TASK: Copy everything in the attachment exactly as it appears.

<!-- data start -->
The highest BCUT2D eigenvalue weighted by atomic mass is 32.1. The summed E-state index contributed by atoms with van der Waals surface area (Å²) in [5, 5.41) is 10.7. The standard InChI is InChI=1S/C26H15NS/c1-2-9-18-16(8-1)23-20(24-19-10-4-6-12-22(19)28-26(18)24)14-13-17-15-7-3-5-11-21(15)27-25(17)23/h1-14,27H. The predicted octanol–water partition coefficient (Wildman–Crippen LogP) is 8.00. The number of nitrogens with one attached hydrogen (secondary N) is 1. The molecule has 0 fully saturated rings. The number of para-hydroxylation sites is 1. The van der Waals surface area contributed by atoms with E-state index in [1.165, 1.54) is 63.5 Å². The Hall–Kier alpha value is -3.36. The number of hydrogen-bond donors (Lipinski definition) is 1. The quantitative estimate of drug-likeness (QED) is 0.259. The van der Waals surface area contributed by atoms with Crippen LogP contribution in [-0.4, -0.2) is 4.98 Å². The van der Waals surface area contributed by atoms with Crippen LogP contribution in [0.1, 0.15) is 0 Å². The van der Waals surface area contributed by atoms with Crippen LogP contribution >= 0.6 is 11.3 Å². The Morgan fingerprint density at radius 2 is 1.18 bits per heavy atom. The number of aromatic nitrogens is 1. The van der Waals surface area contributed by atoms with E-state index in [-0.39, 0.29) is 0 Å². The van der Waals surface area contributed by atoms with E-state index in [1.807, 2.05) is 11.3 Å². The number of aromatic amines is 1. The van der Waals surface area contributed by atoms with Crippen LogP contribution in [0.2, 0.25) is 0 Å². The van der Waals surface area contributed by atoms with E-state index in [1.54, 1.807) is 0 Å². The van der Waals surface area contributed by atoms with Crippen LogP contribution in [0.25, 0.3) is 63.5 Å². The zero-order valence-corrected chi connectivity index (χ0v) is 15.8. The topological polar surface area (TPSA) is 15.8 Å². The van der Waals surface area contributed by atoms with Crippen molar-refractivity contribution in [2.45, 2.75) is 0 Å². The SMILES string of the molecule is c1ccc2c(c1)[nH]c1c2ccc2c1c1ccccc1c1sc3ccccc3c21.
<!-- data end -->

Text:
The highest BCUT2D eigenvalue weighted by atomic mass is 32.1. The summed E-state index contributed by atoms with van der Waals surface area (Å²) in [5, 5.41) is 10.7. The standard InChI is InChI=1S/C26H15NS/c1-2-9-18-16(8-1)23-20(24-19-10-4-6-12-22(19)28-26(18)24)14-13-17-15-7-3-5-11-21(15)27-25(17)23/h1-14,27H. The predicted octanol–water partition coefficient (Wildman–Crippen LogP) is 8.00. The number of nitrogens with one attached hydrogen (secondary N) is 1. The molecule has 0 fully saturated rings. The number of para-hydroxylation sites is 1. The van der Waals surface area contributed by atoms with E-state index in [1.165, 1.54) is 63.5 Å². The Hall–Kier alpha value is -3.36. The number of hydrogen-bond donors (Lipinski definition) is 1. The quantitative estimate of drug-likeness (QED) is 0.259. The van der Waals surface area contributed by atoms with Crippen LogP contribution in [-0.4, -0.2) is 4.98 Å². The van der Waals surface area contributed by atoms with Crippen LogP contribution in [0.1, 0.15) is 0 Å². The van der Waals surface area contributed by atoms with Crippen LogP contribution >= 0.6 is 11.3 Å². The Morgan fingerprint density at radius 2 is 1.18 bits per heavy atom. The number of aromatic nitrogens is 1. The van der Waals surface area contributed by atoms with E-state index in [-0.39, 0.29) is 0 Å². The van der Waals surface area contributed by atoms with E-state index in [1.807, 2.05) is 11.3 Å². The number of aromatic amines is 1. The van der Waals surface area contributed by atoms with Crippen LogP contribution in [0.2, 0.25) is 0 Å². The van der Waals surface area contributed by atoms with E-state index in [1.54, 1.807) is 0 Å². The van der Waals surface area contributed by atoms with Crippen LogP contribution in [0.25, 0.3) is 63.5 Å². The zero-order valence-corrected chi connectivity index (χ0v) is 15.8. The topological polar surface area (TPSA) is 15.8 Å². The van der Waals surface area contributed by atoms with Crippen molar-refractivity contribution in [2.45, 2.75) is 0 Å². The SMILES string of the molecule is c1ccc2c(c1)[nH]c1c2ccc2c1c1ccccc1c1sc3ccccc3c21.